A company brand or logo is one of its most valuable properties. As one would guess, Amazon, Apple, Google and Microsoft lead all the rest. The Porsche brand is in the top ten of automotive brands. It is easy to understand then why Porsche makes sure all its dealerships have a similar look. Companies like Porsche are keen to protect their brands – and it certainly keeps lawyers gainfully employed! In the early days in America, that was not the case.
The first dealer to bring the Porsche 356 to the United States was Max Hoffman in 1950. He was an Austrian who fled due to antisemitism just before the war and ended up in New York City in 1942. Prior to his move, he was acquainted with the Porsche family and others in Viennese automotive circles. Interestingly, Hoffman’s first major client was Jaguar. He was also instrumental in introducing VW in the US and, as noted earlier, he was pivotal in bringing Porsche over from Europe.
Given these successes, he wanted to have a flagship showroom in NYC. The interior of the showroom was designed by one of the most well-known architects at that time – Frank Lloyd Wright – who was already designing Hoffman’s home. Even today, I suspect, many people if asked to name a famous architect would mention his name. It took three house designs before Hoffman was satisfied. The showroom design included a ramp with a 31-foot diameter turntable, but the project stretched out so long that Jaguar dropped Hoffman. Losing Jaguar wasn’t too serious for Hoffman as he also had Mercedes and BMW as clients. Some believe the Guggenheim Museum design was inspired by this showroom.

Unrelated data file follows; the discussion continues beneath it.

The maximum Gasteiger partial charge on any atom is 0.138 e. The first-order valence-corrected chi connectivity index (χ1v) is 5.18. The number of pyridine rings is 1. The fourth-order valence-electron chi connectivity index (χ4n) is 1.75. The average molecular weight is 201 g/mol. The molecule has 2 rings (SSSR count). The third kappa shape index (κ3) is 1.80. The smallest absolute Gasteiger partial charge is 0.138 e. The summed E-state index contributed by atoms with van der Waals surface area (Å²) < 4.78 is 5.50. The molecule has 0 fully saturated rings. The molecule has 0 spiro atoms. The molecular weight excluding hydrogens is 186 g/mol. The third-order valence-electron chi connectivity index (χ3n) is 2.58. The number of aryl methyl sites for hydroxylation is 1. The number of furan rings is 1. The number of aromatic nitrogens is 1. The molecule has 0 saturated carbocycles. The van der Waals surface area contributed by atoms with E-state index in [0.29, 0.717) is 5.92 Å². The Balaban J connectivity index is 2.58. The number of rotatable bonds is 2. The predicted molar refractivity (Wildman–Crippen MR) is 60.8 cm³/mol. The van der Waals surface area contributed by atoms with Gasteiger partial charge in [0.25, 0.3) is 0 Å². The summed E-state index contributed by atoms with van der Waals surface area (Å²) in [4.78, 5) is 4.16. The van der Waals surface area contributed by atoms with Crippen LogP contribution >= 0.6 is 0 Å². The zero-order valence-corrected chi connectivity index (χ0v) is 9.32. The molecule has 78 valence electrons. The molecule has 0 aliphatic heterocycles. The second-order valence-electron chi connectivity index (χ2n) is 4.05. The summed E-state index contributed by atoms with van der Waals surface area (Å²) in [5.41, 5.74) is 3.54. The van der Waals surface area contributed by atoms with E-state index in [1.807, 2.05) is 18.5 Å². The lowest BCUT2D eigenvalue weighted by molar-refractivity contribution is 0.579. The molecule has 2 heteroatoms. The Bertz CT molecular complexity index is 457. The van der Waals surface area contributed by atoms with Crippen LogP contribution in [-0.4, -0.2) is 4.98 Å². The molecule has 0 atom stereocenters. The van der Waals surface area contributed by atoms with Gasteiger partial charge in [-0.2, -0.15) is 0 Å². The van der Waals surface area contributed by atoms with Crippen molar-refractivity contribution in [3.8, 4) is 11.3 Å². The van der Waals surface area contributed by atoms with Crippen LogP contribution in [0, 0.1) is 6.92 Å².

By 1954, Hoffman was selling 30 percent of Porsche’s worldwide market. He sold the first Porsche west of the Mississippi to John von Neuman of California who was instrumental in making California a centre for Porsche aficionados.
In other ways, Hoffman was important to the early history of Porsche. He persuaded Ferry Porsche to have an emblem for the cars in addition to the name. The crest, as Porsche calls it, has essentially remained the same, with some tweaks, the most recently being the seventh iteration this year. Hoffman also was influential in getting Porsche a consulting contract to design a car for Studebaker. The money earned from this contract removed financial roadblocks in Germany and financed the factory in Zuffenhausen. Further, Hoffman’s request to Porsche led to the creation of a lower cost Porsche, the Speedster, which is still one of the most iconic Porsches. It was the lowest priced Porsche ever although Porsche charged extra for the tachometer and heater even though every car came equipped with them. This additional charge kept the advertised price low. Hoffman also influenced Porsche to use names rather than numbers, which is evident with the Speedster instead of some 356 variation, and then the Spyder instead of 550.
Max Hoffman ceased representing Porsche internationally in 1959, and in 1964 Porsche took over importing their cars in the eastern US. Hoffman received a royalty on every Porsche sold in America during that period. You could say he had the (W)right stuff! He certainly was a major part of Porsche’s early success. </>